Top positive review
A refreshing take on Henry VIII
on 31 December 2011
Having not viewed the television series which more or less accompanied this book, my first impressions of this book was that it was a refreshing take on Henry VIII. Starkey rightly perceives that public imagination on the subject of Henry VIII associate him as the obese, tyrannical wife-killing monarch. The book ends before reaching Henry's middle age such as his troubles with the divorce of his first marriage and subsequent re-marriages but that is the whole point of this book.
As I understand it, this is not a complete biography of Henry's life but a biography of his early years which preceeded the strifes of his later years, and the contrast between Henry as a young man and the more conventional image of him could not be greater.
The book focuses on the precursors to the circumstances of Henry VIII's early life such as the War of the Roses, the Battle of Bosworth and the understandable insecurity and vulnerability which Henry VII felt as a ruler, his attachment to his mother and residual family, the advent of Perkin Warbeck and the death of his brother which would place him firmly within the grasp of power.
Starkey explores Henry's relationship with his family in fascinating depth and in a witty and humorous manner. For instance, his relationship with his father following the death of Arthur is particularly interesting, with Henry VII keeping a very closeted and close eye on him - literally, much in the same vein as a highly overprotective mother and it is little wonder therefore that Henry celebrated his new found freedom with such enthusiasm, finding expression most commonly, at the jousts.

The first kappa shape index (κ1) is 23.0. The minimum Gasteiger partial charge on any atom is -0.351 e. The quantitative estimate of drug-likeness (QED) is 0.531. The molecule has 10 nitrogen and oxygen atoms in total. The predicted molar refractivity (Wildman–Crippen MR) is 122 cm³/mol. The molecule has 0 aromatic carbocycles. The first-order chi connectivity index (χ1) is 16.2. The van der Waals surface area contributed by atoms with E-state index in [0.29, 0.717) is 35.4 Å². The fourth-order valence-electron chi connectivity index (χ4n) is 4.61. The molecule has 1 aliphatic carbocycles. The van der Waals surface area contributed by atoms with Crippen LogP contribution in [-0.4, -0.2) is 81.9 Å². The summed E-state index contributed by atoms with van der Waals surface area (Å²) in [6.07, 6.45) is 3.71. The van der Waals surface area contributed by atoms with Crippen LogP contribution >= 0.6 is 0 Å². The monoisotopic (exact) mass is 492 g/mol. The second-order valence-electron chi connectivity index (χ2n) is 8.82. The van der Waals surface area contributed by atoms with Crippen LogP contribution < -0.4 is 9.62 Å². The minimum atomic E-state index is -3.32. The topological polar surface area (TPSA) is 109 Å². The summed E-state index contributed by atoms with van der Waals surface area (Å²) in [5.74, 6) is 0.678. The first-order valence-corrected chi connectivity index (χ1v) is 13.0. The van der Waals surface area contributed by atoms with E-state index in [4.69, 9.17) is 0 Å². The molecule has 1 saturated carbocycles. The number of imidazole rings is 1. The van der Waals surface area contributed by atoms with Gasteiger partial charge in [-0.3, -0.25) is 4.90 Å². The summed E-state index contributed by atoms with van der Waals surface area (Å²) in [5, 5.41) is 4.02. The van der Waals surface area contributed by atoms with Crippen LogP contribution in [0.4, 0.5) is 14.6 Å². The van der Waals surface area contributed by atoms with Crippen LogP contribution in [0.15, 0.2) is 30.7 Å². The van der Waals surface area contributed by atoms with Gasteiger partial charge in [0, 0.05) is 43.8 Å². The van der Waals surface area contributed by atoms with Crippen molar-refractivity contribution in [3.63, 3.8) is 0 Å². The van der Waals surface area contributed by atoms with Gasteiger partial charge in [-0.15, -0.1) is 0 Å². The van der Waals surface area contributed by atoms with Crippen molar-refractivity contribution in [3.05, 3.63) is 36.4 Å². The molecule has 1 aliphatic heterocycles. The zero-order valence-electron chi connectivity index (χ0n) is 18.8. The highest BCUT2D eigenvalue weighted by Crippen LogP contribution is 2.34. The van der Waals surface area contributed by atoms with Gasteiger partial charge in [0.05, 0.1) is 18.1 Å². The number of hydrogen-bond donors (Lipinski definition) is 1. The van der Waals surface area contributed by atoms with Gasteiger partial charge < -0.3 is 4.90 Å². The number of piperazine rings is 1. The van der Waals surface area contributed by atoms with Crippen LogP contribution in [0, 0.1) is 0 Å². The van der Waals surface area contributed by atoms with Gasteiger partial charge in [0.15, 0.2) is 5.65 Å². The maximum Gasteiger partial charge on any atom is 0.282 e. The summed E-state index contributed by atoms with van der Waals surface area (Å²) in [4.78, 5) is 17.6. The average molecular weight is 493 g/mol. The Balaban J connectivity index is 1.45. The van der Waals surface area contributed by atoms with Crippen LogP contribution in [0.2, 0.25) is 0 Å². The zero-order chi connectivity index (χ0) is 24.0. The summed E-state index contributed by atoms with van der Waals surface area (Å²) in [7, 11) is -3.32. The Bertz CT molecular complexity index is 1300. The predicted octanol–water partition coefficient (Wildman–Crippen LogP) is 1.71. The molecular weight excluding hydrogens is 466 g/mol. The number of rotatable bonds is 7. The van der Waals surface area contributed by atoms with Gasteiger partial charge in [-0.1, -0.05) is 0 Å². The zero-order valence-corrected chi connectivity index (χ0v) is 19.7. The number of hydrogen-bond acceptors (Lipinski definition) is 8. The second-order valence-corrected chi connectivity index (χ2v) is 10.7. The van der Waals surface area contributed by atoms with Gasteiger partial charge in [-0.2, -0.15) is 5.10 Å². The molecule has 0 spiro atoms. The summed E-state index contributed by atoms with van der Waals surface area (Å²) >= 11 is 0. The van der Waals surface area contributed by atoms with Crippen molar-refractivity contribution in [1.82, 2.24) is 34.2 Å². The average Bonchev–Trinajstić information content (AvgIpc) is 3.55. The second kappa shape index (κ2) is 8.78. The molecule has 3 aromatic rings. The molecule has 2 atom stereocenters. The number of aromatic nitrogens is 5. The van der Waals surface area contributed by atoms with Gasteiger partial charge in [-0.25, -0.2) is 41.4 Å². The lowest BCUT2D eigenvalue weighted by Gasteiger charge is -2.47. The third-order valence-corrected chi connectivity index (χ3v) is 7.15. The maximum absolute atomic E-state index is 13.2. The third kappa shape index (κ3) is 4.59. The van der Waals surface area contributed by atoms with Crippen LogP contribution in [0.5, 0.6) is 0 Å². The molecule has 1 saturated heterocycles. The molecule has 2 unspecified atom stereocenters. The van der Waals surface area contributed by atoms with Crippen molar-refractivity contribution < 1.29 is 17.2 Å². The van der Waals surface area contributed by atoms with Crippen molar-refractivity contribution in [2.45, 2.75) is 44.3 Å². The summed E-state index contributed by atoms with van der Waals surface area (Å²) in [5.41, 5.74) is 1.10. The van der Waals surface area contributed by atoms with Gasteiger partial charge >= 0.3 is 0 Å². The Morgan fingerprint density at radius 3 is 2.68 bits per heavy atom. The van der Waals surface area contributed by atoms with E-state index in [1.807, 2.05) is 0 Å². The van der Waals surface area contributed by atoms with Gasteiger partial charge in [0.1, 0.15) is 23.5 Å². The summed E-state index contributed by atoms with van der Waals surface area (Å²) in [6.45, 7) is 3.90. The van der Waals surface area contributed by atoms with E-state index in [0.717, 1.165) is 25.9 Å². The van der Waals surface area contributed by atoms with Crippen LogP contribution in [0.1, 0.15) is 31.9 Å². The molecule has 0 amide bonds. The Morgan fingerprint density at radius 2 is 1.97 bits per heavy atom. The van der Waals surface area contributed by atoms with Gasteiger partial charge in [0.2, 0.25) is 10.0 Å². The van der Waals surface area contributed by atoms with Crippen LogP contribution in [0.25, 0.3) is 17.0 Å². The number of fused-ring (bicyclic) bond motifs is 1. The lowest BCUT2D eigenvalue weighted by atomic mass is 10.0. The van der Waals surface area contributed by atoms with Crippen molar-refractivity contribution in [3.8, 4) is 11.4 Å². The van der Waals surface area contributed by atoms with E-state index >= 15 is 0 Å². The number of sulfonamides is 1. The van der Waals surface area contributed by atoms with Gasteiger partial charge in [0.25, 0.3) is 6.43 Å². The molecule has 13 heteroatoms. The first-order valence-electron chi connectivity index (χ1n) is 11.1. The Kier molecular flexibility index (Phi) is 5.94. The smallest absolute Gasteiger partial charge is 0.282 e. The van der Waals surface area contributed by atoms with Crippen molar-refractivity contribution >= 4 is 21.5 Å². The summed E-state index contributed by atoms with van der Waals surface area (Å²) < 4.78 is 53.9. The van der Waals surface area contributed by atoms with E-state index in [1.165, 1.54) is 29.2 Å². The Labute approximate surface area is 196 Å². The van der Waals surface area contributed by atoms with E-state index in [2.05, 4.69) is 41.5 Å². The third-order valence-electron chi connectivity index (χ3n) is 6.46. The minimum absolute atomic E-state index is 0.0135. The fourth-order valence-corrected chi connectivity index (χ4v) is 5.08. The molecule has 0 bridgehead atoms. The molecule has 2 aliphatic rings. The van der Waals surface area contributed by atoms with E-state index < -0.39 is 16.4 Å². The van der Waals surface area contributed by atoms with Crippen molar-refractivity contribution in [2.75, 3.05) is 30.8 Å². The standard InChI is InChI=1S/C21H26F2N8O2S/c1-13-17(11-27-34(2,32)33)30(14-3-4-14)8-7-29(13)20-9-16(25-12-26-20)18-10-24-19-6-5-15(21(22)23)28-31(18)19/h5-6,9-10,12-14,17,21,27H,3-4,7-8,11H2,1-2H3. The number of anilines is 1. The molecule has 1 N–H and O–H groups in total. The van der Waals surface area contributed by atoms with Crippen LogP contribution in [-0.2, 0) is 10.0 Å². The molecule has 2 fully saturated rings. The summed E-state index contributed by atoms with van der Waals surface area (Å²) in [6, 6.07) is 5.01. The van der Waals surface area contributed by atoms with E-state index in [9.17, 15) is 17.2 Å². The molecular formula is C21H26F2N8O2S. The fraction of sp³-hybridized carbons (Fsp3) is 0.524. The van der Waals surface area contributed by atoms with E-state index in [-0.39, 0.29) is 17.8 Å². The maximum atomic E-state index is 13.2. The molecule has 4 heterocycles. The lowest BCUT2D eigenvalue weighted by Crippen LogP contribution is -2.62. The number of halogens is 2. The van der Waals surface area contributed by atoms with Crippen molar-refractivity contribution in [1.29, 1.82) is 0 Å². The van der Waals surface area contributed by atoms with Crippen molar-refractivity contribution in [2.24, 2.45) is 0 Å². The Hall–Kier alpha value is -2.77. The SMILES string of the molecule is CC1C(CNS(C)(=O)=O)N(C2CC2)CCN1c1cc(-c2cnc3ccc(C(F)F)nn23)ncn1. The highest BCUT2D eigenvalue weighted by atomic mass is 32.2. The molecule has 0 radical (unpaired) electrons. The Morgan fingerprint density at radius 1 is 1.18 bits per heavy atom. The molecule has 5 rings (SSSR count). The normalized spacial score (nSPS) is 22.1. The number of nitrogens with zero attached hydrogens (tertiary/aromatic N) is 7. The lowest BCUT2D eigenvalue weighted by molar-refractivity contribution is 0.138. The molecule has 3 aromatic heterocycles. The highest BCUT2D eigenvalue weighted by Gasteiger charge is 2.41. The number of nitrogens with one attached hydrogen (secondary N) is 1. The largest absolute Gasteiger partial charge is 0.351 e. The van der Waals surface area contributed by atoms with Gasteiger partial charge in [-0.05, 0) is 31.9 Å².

All in all, a very interesting and illuminating portrayal of a young and idealistic Henry who would in the fullness of time prove to be a near contradiction to his later years. The depiction is both witty and humorous at times and gives us some insight as to how the events and precursors of his younger years shaped his ideas in later life regarding the succession and the supremacy of the monarch. There is no hint as to how or why Henry would become the tyrannical monster of later years however, the only possible explanations in having been a spoilt young man and having taken after an indulgent Grandfather, but even Edward IV stopped short of executing wives and showed some remorse and reluctance at having to execute members of his own family whereas Henry would go on to do so with characteristic impunity!
One can only imagine how events would have transpired had Arthur have lived and whether Henry would have presented himself as a challenging rival or whether he had lived out his life as an eminent cleric, a life which Henry VII proffered for him, lest he turn out to challenge Arthur. It is regrettable that there is no record (indeed if there ever was any) of Henry's reactions to having been bestowed the succession or as to how he might have felt about an alternative career in the clergy had Arthur prospered.
Whilst admittedly not as scholarly as his previous works, such as the magnificent Queens of Henry VIII, this work nevertheless portrays a refreshing image of a youthful Henry VIII and explores his relationships with his family and his council.